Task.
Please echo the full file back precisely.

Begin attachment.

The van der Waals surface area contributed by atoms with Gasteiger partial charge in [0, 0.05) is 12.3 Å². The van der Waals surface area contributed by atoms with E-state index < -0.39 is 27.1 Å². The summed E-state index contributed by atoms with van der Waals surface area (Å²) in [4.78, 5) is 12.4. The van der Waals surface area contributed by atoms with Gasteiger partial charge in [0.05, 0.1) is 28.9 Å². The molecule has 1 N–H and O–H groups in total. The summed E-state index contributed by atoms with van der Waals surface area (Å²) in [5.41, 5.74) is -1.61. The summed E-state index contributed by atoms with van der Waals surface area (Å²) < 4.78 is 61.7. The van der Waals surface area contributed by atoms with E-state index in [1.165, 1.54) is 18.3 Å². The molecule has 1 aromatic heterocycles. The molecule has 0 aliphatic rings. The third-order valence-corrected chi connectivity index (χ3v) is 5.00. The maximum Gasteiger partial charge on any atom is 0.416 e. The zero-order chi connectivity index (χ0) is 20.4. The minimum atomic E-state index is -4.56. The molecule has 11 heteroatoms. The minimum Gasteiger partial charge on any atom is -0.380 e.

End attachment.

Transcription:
The van der Waals surface area contributed by atoms with Gasteiger partial charge in [0, 0.05) is 12.3 Å². The van der Waals surface area contributed by atoms with E-state index < -0.39 is 27.1 Å². The summed E-state index contributed by atoms with van der Waals surface area (Å²) in [4.78, 5) is 12.4. The van der Waals surface area contributed by atoms with Gasteiger partial charge in [0.05, 0.1) is 28.9 Å². The molecule has 1 N–H and O–H groups in total. The summed E-state index contributed by atoms with van der Waals surface area (Å²) in [5.41, 5.74) is -1.61. The summed E-state index contributed by atoms with van der Waals surface area (Å²) < 4.78 is 61.7. The van der Waals surface area contributed by atoms with E-state index in [1.165, 1.54) is 18.3 Å². The molecule has 1 aromatic heterocycles. The molecule has 0 aliphatic rings. The third-order valence-corrected chi connectivity index (χ3v) is 5.00. The maximum Gasteiger partial charge on any atom is 0.416 e. The zero-order chi connectivity index (χ0) is 20.4. The minimum atomic E-state index is -4.56. The molecule has 11 heteroatoms. The minimum Gasteiger partial charge on any atom is -0.380 e.